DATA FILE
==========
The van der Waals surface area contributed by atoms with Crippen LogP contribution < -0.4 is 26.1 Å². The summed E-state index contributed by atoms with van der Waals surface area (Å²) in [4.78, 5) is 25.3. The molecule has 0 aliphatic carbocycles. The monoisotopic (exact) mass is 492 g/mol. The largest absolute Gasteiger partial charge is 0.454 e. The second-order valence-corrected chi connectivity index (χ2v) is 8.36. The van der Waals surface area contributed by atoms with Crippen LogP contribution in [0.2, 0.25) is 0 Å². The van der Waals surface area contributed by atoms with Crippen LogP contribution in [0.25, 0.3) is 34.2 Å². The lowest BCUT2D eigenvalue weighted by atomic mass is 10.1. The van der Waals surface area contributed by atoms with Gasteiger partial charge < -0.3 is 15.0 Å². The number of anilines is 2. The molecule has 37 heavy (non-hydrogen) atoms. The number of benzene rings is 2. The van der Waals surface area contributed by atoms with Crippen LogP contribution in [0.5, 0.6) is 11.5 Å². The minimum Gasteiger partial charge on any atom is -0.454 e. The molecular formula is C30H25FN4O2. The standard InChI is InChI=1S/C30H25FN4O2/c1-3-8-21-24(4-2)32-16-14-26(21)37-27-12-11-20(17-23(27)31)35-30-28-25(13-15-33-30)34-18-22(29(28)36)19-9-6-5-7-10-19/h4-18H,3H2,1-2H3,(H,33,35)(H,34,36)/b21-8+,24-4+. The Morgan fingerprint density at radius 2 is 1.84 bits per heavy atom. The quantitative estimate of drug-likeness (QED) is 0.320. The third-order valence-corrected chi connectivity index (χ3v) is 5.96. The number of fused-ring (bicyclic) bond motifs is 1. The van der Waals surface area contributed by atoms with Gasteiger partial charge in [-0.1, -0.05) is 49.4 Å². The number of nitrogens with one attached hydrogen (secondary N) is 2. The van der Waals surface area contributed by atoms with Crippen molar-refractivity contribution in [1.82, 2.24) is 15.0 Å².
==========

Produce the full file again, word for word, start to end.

The van der Waals surface area contributed by atoms with Crippen LogP contribution < -0.4 is 26.1 Å². The summed E-state index contributed by atoms with van der Waals surface area (Å²) in [4.78, 5) is 25.3. The molecule has 0 aliphatic carbocycles. The monoisotopic (exact) mass is 492 g/mol. The largest absolute Gasteiger partial charge is 0.454 e. The second-order valence-corrected chi connectivity index (χ2v) is 8.36. The van der Waals surface area contributed by atoms with Crippen LogP contribution in [0.2, 0.25) is 0 Å². The van der Waals surface area contributed by atoms with Crippen LogP contribution in [0.25, 0.3) is 34.2 Å². The lowest BCUT2D eigenvalue weighted by atomic mass is 10.1. The van der Waals surface area contributed by atoms with Gasteiger partial charge < -0.3 is 15.0 Å². The number of anilines is 2. The molecule has 37 heavy (non-hydrogen) atoms. The number of benzene rings is 2. The van der Waals surface area contributed by atoms with Crippen LogP contribution in [0.5, 0.6) is 11.5 Å². The minimum Gasteiger partial charge on any atom is -0.454 e. The molecular formula is C30H25FN4O2. The standard InChI is InChI=1S/C30H25FN4O2/c1-3-8-21-24(4-2)32-16-14-26(21)37-27-12-11-20(17-23(27)31)35-30-28-25(13-15-33-30)34-18-22(29(28)36)19-9-6-5-7-10-19/h4-18H,3H2,1-2H3,(H,33,35)(H,34,36)/b21-8+,24-4+. The Morgan fingerprint density at radius 2 is 1.84 bits per heavy atom. The quantitative estimate of drug-likeness (QED) is 0.320. The third-order valence-corrected chi connectivity index (χ3v) is 5.96. The number of fused-ring (bicyclic) bond motifs is 1. The van der Waals surface area contributed by atoms with Gasteiger partial charge in [-0.1, -0.05) is 49.4 Å². The number of nitrogens with one attached hydrogen (secondary N) is 2. The van der Waals surface area contributed by atoms with Crippen molar-refractivity contribution in [1.82, 2.24) is 15.0 Å².